Not trying to be the pretty girl
A major part of actress Jun Ji-hyun’s look is her stylish long hair. Say goodbye to all that: For the film “Assassination,” she cut her hair shorter.
And she learned how to shoot, too.
Short hair gave Jun the edgier look needed to play an activist who fights for Korea’s independence from Japanese colonial rule (1919-1945) in the film that opens on July 22. She plays an assassin named An Ok-yun living in 1930s.
“I wanted to express the character well instead of looking pretty,” she said in a recent interview with the JoongAng Ilbo, an affiliate of the Korea JoongAng Daily.
She shared more about how she’s pursuing a reputation as a serious actress rather than a pretty face featured in motion pictures. Below are excerpts from the interview.
Q. It’s said you didn’t hesitate to take the part. What made you so sure of it?
A. The movie isn’t something that solely focuses on delivering a certain message. I felt that the film would be a good mix of action and drama to depict the fighters for Korean independence who had a core belief. I would have said no if I was offered such a role when I was younger.
Why is that?
If I was younger, I don’t think I would have been able to express the gravity of the character. But after I decided to take the role, I made it a good fit. And I’m happy to play the lead in a movie that focuses on an actress, since there aren’t that many films that put female characters as the lead.
How did you analyze the character?
I think what’s important to understand about the character is the time period in which the movie is set. What was happening at the time really had an influence on the characters’ actions and way of thinking. An became a shooter to win back her country. She has to be spiteful.
What did you do to make your character look more natural?
It took forever for me to finally own this character. I practiced and practiced. The firearm An was carrying in the film was about 5 kilograms (11 pounds). I carried the gun and climbed a mountain on the first day of filming. Because it was my first day, I was full of excitement and rarely complained that it was heavy. Then I got sick the next day. Maybe I should have admitted that it was heavy!
What was it like to shoot a firearm?
The one we used in the movie was old school, so I had to load one bullet, shoot, load another and shoot again. It was important for me to not look awkward when I loaded the gun. I got used to it as I practiced. I feel like I can have a say now when men start talking about their shooting experiences in the Army.
You have been doing a lot of action scenes in your recent films. How do you like them?
Doing an action scene is part of acting. If emotive acting relies on facial expression and the things you say, action scenes depend on your body language. I feel ecstasy when I do action scenes. Almost every day I work out so I have a very sensitive body. My body is always under some sort of tension so I think I can show the most charm when I do physical actions.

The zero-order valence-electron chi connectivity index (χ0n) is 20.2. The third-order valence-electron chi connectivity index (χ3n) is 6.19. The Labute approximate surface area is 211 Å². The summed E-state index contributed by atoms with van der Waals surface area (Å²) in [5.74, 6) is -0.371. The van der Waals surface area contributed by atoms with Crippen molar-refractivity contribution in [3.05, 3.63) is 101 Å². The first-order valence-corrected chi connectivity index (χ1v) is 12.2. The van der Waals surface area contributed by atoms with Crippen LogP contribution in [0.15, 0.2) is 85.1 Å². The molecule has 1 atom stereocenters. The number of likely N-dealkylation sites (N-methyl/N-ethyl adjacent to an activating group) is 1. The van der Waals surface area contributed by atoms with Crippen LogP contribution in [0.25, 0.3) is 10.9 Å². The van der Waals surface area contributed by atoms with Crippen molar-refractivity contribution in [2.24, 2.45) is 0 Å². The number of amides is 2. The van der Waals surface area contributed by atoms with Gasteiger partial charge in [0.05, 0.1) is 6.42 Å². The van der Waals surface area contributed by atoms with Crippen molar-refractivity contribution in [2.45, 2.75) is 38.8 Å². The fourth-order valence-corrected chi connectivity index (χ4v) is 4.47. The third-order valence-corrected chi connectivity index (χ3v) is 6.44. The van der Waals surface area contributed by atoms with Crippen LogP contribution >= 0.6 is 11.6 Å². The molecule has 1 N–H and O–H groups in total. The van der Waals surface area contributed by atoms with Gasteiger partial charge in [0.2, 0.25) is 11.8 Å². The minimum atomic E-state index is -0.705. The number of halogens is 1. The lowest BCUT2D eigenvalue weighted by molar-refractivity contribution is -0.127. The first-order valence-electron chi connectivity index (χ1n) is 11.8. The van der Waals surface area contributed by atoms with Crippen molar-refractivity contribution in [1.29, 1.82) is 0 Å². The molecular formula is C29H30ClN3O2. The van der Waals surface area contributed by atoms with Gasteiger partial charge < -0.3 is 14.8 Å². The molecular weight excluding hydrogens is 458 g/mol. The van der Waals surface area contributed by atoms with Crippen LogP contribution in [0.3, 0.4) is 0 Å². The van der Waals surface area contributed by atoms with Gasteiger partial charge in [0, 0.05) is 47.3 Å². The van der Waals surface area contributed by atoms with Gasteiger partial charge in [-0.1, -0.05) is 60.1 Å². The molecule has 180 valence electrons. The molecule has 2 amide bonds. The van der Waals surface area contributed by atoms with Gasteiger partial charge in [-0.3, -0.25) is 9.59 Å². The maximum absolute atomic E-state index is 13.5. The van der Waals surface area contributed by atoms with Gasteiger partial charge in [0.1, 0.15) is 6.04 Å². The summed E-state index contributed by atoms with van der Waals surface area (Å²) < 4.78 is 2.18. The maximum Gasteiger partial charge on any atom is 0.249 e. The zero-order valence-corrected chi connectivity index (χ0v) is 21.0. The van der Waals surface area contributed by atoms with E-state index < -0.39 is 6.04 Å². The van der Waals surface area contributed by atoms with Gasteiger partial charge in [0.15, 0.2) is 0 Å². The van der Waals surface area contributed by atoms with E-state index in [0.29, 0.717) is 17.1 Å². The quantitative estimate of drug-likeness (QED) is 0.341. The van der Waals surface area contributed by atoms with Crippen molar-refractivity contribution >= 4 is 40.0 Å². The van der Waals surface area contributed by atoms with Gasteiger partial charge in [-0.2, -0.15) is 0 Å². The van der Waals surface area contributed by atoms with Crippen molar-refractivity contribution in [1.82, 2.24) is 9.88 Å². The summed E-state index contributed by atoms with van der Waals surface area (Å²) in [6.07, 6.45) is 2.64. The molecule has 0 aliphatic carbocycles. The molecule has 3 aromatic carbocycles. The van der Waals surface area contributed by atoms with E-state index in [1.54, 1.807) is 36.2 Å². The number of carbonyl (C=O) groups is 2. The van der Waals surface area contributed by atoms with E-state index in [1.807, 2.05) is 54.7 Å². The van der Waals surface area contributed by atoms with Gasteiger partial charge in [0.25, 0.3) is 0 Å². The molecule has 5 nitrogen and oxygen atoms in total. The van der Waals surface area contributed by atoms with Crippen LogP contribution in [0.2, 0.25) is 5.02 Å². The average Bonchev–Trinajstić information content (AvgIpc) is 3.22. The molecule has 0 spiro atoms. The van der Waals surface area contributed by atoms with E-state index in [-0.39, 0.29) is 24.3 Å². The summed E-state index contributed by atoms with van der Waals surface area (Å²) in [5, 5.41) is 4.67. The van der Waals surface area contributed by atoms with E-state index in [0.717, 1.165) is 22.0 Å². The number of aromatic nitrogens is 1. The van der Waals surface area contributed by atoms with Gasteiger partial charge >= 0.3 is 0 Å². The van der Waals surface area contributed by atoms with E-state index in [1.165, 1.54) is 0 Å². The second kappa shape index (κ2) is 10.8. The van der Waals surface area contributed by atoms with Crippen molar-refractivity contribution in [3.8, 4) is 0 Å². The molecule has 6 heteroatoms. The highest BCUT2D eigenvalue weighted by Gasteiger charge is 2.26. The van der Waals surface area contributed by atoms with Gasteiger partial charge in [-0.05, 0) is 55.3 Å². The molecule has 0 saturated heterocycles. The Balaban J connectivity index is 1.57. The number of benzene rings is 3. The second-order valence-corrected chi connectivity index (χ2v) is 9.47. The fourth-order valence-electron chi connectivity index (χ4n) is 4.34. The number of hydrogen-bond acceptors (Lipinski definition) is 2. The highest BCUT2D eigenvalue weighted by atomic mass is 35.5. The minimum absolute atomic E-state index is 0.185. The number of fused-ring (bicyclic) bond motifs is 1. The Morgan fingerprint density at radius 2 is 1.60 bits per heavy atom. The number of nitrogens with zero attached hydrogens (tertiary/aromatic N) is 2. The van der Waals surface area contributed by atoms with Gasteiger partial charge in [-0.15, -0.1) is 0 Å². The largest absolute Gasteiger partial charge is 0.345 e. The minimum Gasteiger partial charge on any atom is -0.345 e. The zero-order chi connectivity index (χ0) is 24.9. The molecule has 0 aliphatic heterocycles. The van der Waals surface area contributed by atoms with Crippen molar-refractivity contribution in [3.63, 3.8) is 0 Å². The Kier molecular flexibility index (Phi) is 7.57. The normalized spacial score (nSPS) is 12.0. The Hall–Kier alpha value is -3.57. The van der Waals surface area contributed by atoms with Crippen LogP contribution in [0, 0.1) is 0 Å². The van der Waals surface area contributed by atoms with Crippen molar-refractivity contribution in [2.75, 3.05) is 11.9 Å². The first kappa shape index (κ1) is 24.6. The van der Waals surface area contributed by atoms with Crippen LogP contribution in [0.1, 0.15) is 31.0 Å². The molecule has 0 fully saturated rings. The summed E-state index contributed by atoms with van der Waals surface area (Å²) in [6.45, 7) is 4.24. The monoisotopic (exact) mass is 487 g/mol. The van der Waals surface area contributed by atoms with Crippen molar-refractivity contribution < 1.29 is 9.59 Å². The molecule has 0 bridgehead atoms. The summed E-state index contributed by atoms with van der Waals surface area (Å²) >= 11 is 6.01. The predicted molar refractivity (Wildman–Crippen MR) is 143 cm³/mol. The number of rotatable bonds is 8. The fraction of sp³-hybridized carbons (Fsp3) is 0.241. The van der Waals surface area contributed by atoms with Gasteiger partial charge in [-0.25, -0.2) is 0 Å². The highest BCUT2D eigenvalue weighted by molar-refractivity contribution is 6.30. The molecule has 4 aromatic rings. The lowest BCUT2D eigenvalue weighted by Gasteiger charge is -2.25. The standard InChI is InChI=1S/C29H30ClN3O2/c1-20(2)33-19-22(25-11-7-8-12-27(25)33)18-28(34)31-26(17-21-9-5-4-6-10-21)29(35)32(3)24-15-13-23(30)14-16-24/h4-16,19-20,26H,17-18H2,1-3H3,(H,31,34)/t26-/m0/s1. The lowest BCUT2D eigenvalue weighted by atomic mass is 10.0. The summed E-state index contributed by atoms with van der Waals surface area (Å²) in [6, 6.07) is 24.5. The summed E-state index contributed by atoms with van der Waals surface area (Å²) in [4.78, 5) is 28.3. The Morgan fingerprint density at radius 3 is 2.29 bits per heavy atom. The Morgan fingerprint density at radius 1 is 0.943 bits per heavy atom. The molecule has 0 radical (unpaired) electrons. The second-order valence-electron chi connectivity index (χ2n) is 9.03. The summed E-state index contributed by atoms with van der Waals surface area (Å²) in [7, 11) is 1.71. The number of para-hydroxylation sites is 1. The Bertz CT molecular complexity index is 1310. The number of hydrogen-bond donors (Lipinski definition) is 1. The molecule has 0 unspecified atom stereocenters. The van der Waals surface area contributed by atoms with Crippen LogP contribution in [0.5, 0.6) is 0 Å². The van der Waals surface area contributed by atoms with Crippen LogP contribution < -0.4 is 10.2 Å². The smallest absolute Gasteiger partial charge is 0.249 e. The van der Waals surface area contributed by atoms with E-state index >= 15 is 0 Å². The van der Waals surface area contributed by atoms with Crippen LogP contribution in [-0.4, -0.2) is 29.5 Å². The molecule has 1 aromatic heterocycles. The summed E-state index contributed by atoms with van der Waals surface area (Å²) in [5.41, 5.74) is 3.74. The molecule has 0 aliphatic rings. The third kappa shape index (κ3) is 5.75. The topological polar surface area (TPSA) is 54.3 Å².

How does it feel that this is your 12th movie?
It is embarrassing that I have already done 12 movies. And there have been some that didn’t really become so popular. Frankly speaking, it is better to have more successful ones in your filmography, but I don’t think I have that many I can be proud of. Before, I was choosing vague or amorphous characters, but as I get older, I think I choose characters that can help me stand out as an actor.
What are the things you consider when you choose a film?
When I was young, I needed to look pretty, and that was important. But things are different now. It’s been a long time since I debuted and sometimes I feel ridiculous if I try to look pretty at this age. The audience has seen many sides of me, and maybe they think they are tired of me. I can’t blame them because sometimes I feel tired of looking at myself. Of course I have to stay on a tight leash [to stay fit] because I am an actress, but I can’t always do roles that make me look pretty. I think now is the time for me to build up characters as a serious actress. I’m more attracted to roles that have multilayered characters than those that focus on what’s shown on the outside.
Does this mean that you have new agenda?
You can say that. It is hard to act. It isn’t easy to live with high-technology devices at home while trying to become an assassin living in 1930s on the set. So, the ability to focus is extremely important on a set. Acting is almost the only thing I can do with full concentration, and it brings me great pleasure. But I have a rule. I try never to be in character when I’m not in front of a camera. I want to be Jun Ji-hyun when I’m not filming. It would be too miserable if fictional characters seeped into my real life.
BY JI YONG-JIN [firstname.lastname@example.org]